White Settlement ISD Cuts Ties with Dallas County Schools

Another school district has cut ties with school bus provider Dallas County Schools.

After six years, the White Settlement Independent School District is switching from DCS for another bus service. Trustees recently approved a new, three-year contract with Goldstar Transit. A district spokeswoman said the move would save WSISD more than $20,000.

In a statement to NBC 5 Dallas County Schools applauded the decision by WSISD.

"This is a good decision for White Settlement because they will be able to share drivers with other smaller school districts in the area. We stand ready to help them with a seamless transition. Dallas County tax dollars were not used in servicing this district so this decision has zero impact on the Dallas County Schools operating budget. This it is a contract outside of Dallas County and DCS invoiced for the cost of services, which will now be absorbed by the district," the statement read

While trying to recover from serious financial issues, the beleaguered bus agency has seen longtime superintendent Rick Sorrells retire and has recently lost contracts worth millions of dollars with school districts in Coppell and Weatherford.

More trouble could be on the horizon for DCS. A bill that could dissolve the agency is currently making its way through the state legislature.

Cedar Hill and Carrolton/Farmers Branch ISDs will vote on its contracts next month. Lancaster ISD has already received several competitive bids for its contract and DeSoto ISD is considering an RFP as well.

The agency, meanwhile, remains confident that it can survive. In February, the Dallas ISD approved a $50 million 17-month contract designed to give the district more power in the relationship while holding the agency more accountable for shortcomings.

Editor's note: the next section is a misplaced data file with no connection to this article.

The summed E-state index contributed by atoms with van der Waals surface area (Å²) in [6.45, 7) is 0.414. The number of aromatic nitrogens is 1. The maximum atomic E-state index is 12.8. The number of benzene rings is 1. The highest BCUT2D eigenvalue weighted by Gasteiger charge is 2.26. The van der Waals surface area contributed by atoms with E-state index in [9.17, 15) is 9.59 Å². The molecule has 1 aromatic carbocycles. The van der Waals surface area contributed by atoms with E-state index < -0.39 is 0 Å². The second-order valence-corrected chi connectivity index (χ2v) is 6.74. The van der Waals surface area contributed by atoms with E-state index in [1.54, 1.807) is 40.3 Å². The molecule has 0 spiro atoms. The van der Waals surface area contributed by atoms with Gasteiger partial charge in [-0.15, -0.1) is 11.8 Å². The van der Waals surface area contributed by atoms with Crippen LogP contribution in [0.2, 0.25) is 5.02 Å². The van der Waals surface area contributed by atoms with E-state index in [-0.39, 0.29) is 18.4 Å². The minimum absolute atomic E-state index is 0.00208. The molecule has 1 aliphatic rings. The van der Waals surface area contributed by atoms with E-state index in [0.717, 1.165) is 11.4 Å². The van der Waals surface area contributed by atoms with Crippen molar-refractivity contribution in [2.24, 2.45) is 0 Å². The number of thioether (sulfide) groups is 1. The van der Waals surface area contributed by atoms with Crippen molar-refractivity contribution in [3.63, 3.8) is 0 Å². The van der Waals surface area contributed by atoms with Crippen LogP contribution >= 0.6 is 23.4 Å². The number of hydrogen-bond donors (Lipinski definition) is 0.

Meanwhile, DCS interim Superintendent Leatha Mullins is trying to hold off a legislative panel recommending the agency be put out of business altogether.

If DCS is dissolved, Dallas ISD could potentially be asked to pick up the slack. Superintendent Michael Hinojosa said the district could fill in, but only for a limited time.

Another school district has cut ties with Dallas County Schools.

"We're not looking for more work," he said. "We don't want to do this, but, if necessary, we're ready to step up.

Late Wednesday night DCS sent the following statment in response.

"The Dallas Independent School District says it can take over bus transportation for about a year. That was a surprise to DCS and to the smaller school districts it serves. It’s unknown if those school districts will accept a DISD-run bus system, even for a year. This issue has more questions than answers."

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